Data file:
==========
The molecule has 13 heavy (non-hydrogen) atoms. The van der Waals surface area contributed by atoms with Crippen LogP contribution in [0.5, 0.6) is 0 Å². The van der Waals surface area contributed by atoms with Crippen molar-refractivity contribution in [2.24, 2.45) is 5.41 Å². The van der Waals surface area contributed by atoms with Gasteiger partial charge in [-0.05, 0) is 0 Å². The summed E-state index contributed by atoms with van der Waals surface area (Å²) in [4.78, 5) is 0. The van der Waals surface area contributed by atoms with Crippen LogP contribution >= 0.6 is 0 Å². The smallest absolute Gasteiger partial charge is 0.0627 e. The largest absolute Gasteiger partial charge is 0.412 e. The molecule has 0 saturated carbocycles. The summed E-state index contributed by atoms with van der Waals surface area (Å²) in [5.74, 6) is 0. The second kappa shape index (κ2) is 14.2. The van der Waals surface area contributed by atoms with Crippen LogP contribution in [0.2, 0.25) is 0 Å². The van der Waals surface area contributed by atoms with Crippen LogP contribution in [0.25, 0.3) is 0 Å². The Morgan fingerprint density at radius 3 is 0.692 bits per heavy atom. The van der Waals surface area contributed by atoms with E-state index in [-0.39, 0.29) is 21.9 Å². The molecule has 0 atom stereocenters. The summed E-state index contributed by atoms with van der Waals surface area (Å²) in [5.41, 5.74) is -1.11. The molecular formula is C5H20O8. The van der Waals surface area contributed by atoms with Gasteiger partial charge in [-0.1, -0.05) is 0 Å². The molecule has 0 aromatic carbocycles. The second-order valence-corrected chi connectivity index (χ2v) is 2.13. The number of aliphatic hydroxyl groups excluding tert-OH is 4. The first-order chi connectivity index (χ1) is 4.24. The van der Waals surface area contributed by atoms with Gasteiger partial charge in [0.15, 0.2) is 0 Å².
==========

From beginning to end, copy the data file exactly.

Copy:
The molecule has 13 heavy (non-hydrogen) atoms. The van der Waals surface area contributed by atoms with Crippen LogP contribution in [0.5, 0.6) is 0 Å². The van der Waals surface area contributed by atoms with Crippen molar-refractivity contribution in [2.24, 2.45) is 5.41 Å². The van der Waals surface area contributed by atoms with Gasteiger partial charge in [-0.05, 0) is 0 Å². The summed E-state index contributed by atoms with van der Waals surface area (Å²) in [4.78, 5) is 0. The van der Waals surface area contributed by atoms with Crippen LogP contribution >= 0.6 is 0 Å². The smallest absolute Gasteiger partial charge is 0.0627 e. The largest absolute Gasteiger partial charge is 0.412 e. The molecule has 0 saturated carbocycles. The summed E-state index contributed by atoms with van der Waals surface area (Å²) in [5.74, 6) is 0. The second kappa shape index (κ2) is 14.2. The van der Waals surface area contributed by atoms with Crippen LogP contribution in [0.2, 0.25) is 0 Å². The van der Waals surface area contributed by atoms with Crippen LogP contribution in [0.25, 0.3) is 0 Å². The Morgan fingerprint density at radius 3 is 0.692 bits per heavy atom. The van der Waals surface area contributed by atoms with E-state index in [-0.39, 0.29) is 21.9 Å². The molecule has 0 atom stereocenters. The summed E-state index contributed by atoms with van der Waals surface area (Å²) in [5.41, 5.74) is -1.11. The molecular formula is C5H20O8. The van der Waals surface area contributed by atoms with Gasteiger partial charge in [-0.1, -0.05) is 0 Å². The molecule has 0 aromatic carbocycles. The second-order valence-corrected chi connectivity index (χ2v) is 2.13. The number of aliphatic hydroxyl groups excluding tert-OH is 4. The first-order chi connectivity index (χ1) is 4.24. The van der Waals surface area contributed by atoms with Gasteiger partial charge in [0.15, 0.2) is 0 Å².